According to the Talent Board’s 2016 Candidate Experience Research Report, 82% of companies use some form of pre-employment test. While I realize that this information is from a few years ago, assessments continue to be widely used. Given their popularity, it’s important for the person taking the assessment to understand its use. That’s what this reader note is all about.
I took one of those behavioral profiles (name withheld) that the HR department from my organization sent me, and I feel seen! In your experience, what does HR/organizations use these tests for? Any ideas? I should have thought about it before submitting the survey, but I somehow felt it was required.
I think this is a great question! That being said, I did redact the name of the profile. Today’s article isn’t about whether the (name withheld) behavioral index is good or bad. But there is an opportunity to talk about the value of assessments in general.
To help us understand more about assessments, I reached out to our friends at Criteria, a leading provider of pre-employment testing services. Josh Millet is the founder and CEO of Criteria. He has extensive experience in online testing services and preparation, and he’s shared his experience with us in the past. I particularly like his comments on this article about “The Top 5 Soft Skills that Employers Should Look For”.
Josh, thanks for taking the time to educate us on assessments. Let’s start with a definition. What’s an “assessment”? And is it different from a “test” or an “index” or a “profile”?
[Millet] An assessment for me is a structured, standardized way of gathering information on someone or evaluating them from a particular perspective. There are many types of assessments: behavioral (personality), cognitive, skills, and emotional intelligence, but based on our definition you could also describe a structured interview as an assessment.
The words “profile and index” tend to be used specifically for personality assessments, whether given pre- or post-hire.
What are the top 3-4 reasons that an organization would use an assessment?
[Millet] In a pre-hire situation, the top reason for using assessments is to make better, more informed hiring decisions that drive business outcomes such as improved productivity and reduced turnover.
Assessments can also help reduce bias by diminishing the importance of selection techniques like resumes and unstructured interviews that tend to introduce subjectivity and unconscious bias into the hiring process. They can also help streamline the hiring process by quickly surfacing candidates more likely to succeed at the ‘top of the funnel’.
In a post-hire context, assessments can help organizations better understand their talent, build better teams, and foster growth and development in their team members.
I’m pretty sure I know the answer to this one but I’m going to ask anyway. Should organizations explain to candidates/employees why they’re using assessments?
[Millet] Absolutely. Organizations should not only explain the reasons for using assessments, but also what the assessments measure and how long they take. Having a clear understanding contributes to an enhanced candidate and employee experience.
Can a candidate/employee ask to see their assessment results?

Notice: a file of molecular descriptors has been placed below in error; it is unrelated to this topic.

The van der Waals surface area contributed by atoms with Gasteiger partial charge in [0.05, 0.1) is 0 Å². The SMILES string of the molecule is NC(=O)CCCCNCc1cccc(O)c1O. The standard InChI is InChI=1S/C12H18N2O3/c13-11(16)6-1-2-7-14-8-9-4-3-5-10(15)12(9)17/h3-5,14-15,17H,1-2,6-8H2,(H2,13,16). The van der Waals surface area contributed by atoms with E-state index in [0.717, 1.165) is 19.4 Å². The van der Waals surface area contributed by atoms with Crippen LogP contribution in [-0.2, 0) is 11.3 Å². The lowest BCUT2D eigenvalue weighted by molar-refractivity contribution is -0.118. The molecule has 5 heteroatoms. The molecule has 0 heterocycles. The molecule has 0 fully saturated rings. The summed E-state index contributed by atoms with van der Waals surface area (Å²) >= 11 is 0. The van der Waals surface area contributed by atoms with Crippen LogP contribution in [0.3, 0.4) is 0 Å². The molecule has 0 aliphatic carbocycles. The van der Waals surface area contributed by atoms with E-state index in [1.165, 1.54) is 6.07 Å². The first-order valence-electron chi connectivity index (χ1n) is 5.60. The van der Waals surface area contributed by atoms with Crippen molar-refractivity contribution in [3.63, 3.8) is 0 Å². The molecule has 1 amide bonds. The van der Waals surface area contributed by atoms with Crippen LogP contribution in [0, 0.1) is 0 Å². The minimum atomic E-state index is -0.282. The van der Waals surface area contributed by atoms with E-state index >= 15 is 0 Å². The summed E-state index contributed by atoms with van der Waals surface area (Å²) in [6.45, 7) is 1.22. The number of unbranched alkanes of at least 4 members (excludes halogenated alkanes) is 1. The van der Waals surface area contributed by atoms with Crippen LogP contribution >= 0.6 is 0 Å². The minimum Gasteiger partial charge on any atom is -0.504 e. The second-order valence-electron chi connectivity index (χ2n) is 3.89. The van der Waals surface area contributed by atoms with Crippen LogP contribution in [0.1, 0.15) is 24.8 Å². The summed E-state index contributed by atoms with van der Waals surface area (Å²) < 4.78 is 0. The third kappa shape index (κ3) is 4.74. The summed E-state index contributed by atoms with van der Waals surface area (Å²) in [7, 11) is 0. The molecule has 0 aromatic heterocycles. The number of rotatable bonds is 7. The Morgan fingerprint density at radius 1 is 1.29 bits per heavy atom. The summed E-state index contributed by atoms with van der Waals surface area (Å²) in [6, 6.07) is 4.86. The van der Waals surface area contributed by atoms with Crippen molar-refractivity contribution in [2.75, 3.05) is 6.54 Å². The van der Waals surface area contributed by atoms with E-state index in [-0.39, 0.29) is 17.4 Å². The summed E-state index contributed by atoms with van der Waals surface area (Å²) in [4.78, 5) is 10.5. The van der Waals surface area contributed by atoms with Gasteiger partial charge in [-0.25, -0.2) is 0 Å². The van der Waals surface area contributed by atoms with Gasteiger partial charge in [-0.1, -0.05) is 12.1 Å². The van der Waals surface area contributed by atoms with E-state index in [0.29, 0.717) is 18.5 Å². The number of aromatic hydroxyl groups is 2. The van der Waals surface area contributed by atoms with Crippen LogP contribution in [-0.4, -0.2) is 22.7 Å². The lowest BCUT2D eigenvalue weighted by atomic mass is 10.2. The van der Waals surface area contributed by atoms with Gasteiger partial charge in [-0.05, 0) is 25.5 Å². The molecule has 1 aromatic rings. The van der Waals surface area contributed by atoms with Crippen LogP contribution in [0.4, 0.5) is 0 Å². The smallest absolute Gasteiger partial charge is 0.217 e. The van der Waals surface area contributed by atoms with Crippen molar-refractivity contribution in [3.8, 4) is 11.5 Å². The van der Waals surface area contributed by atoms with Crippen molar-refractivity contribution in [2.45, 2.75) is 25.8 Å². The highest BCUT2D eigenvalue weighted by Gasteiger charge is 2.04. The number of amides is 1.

[Millet] Privacy regulations in certain areas, like the General Data Protection Regulation (GDPR) in Europe, give the candidate the right to see any assessment results, but in the United States it is not standard for employers to share assessment results.
Nevertheless, it is becoming increasingly common for employers and assessment providers to share some feedback with applicants, especially from personality assessments. Criteria launched such a report recently, that an employer can turn on or off. When appropriate, this kind of feedback can improve the candidate and employee experience.
Assessments can make someone nervous. It’s possible that’s where the reader’s comment about feeling it was “required” comes from. As an assessment provider, what words of confidence can you give to someone who is going to take an assessment?
[Millet] In a pre-hire context, assessments give everyone the chance to demonstrate their abilities in a fair and objective way. They are also typically just one of many ways in which employers get to know prospective employees and can help ensure that the fit between a candidate and employer is a good one.
Last question. For organizations that are considering assessments, how can a test save time in the hiring process? (Because on the surface, it might appear like it increases time to hire.)
[Millet] Especially in a time when HR departments are being asked to handle more applicants than ever with fewer resources, assessments can dramatically reduce time to hire. When an employer uses assessments at the ‘top of the funnel’ they can spot talent signals in a large, undifferentiated mass of applicants. This helps them to know where to direct their energies first and can reduce the number of wasted interviews and time spent reviewing applicants who don’t meet the basic job requirements.
A huge thanks to Josh and the team at Criteria for sharing their knowledge with us. If you want to learn more about pre-employment testing, be sure to check out Criteria’s “Definitive Guide to Pre-Employment Testing”. It’s a great resource.
Organizations that use assessments – whether it’s pre- or post-hire – should have a communications plan. Candidates and employees should know what they’re taking and why they’re taking it. It will make them feel more comfortable about the process, which benefits everyone.
Image captured by Sharlyn Lauby after speaking at the Society for Human Resource Management Annual Conference in Las Vegas, NV14